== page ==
Achieving Inbox Zero with @MSOneNote

Image Source: http://blog.gembaacademy.com/wp-content/uploads/2014/05/inbox_zero.jpg
People will look over my shoulder when I’m checking my email and, with wonder in their voices, ask, “How is it that you have so few emails?” Achieving Inbox Zero is a personal goal of mine. I loathe clutter, both in my office space and in my email inbox. While creativity flourishes when you juxtapose strange ideas and resources, I like to keep the inbox clear except when I’m actively pursuing the will-o-wisp of innovation. OneNote’s “email it in” function makes that possible. 

Note: This blog entry originally published at TCEA TechNotes blog.

If you’re wondering how to quickly email content to your OneNote Notebook of choice, it’s not too difficult. You can get there by following these steps. But first, let’s explore why you would want to do this. Here are some reasons:
  • Setup a OneNote to receive emailed assignments from students. Have a class set of iPads? Put a “class@mydistrict.net” email on them as the default, and this will enable your students to email their creations into OneNote for easy project capture.
  • Email important documents and correspondence directly into OneNote. One way of achieving Inbox Zero is to eliminate the unnecessary and sort the “must-keep” into OneNote for long-term storage.
  • Scan documents into your mobile device and, if sharing to OneNote directly isn’t available, email them to your OneNote.
  • Drop receipts into OneNote. You can take a photo of receipts and save them to OneNote or you can just email them to “me@onenote.com” and in the Subject line, put @Receipts to see them magically appear in the appropriate section.
  • Forward e-newsletters into OneNote for easy access and prevent your email inbox from becoming a repository of information.
  • Take advantage of OneNote’s built-in search capability to find your emails and content. You can also tag that content to make it easier to find. For student projects, tag their work by name, class period, and year (1516mguhlin_period2), and finding student work will be a snap!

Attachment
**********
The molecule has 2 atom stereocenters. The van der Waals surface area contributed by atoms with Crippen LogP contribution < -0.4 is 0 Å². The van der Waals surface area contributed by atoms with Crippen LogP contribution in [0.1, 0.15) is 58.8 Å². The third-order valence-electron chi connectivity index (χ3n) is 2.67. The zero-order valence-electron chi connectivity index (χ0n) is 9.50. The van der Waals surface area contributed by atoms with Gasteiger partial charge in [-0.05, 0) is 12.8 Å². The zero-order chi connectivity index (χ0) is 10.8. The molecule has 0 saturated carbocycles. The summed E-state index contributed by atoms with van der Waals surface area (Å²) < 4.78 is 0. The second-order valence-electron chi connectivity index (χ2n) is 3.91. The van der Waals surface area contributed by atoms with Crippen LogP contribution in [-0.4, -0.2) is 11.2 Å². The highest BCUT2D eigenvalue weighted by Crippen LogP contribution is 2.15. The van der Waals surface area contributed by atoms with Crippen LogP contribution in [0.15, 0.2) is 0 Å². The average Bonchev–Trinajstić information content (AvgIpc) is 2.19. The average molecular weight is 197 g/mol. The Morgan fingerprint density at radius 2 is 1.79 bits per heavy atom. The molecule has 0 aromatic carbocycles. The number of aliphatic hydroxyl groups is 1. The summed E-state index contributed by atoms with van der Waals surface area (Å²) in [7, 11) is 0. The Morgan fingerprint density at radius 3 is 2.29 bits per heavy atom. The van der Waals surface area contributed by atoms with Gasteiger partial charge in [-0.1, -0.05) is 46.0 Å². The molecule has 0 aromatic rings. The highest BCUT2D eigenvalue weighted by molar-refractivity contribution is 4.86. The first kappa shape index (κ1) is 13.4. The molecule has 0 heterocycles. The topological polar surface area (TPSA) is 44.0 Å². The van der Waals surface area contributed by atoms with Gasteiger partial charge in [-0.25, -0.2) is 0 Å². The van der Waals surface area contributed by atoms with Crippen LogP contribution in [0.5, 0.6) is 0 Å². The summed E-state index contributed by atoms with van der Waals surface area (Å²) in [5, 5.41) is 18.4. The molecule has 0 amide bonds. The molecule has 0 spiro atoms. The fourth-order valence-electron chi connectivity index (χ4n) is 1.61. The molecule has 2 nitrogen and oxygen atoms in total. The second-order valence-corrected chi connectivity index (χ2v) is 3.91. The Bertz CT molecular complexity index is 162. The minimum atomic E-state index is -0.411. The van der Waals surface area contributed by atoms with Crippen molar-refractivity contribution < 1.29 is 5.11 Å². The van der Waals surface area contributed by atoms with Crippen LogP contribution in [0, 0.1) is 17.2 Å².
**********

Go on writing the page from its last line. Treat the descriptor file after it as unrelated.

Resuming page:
• Use IFTTT to drop important emails into OneNote. With the right recipe, you can save content directly from your email into the appropriate OneNote Notebook section.

Curious about Inbox Zero concept and want some more principles? Check out this preso which relies on the wisdom of Kyle Chowning, 3 Quick Steps to a Zero Inbox. Here’s what my personal inbox looks like…I still have 2 additional labels to capture all the list emails I get from various sources (e.g. GCT=Google Certified Trainer/Innovator)

Now that you know a few reasons why emailing into OneNote is so useful, let’s walk through the process together.
inbox zero
Once you have clicked on the button “Set up email to OneNote” above, you will see this screen:
inbox zero
Notice that your email address is reflected above. This is the email address from which you can send emails and they will be routed automatically to your default notebook and section. In my case above, you can see my default notebook is “MGPersonal5” and the section is “Quick Notes.”
The site also offers the suggestion of including the “@” symbol followed by the section name at the end of your email subject line.
This makes working with content from your email quite easy. Of course, if you are running OneNote 2016 on your computer, you can take advantage of several keyboard shortcuts that make working with content simple, as well as adding content. For example, Windows + S key will allow you to clip a page for inclusion in a OneNote page. This makes it ridiculously easy to capture content on your computer and then include it in a OneNote page.
Relying on OneNote to do the heavy-lifting of keeping track of your precious work and resources can be an organizational boon. Instead of email and Google Drive documents (Where IS that document saved?), you can take advantage of OneNote’s multi-notebook search features to find content quickly and easily.

Everything posted on Miguel Guhlin’s blogs/wikis are his personal opinion and do not necessarily represent the views of his employer(s) or its clients. Read Full Disclosure

Advertisements

Leave a Reply

Fill in your details below or click an icon to log in:

WordPress.com Logo

You are commenting using your WordPress.com account. Log Out / Change )

Twitter picture

You are commenting using your Twitter account. Log Out / Change )

Facebook photo

You are commenting using your Facebook account. Log Out / Change )

Google+ photo

You are commenting using your Google+ account. Log Out / Change )

Connecting to %s

Blog at WordPress.com.

Up ↑

%d bloggers like this: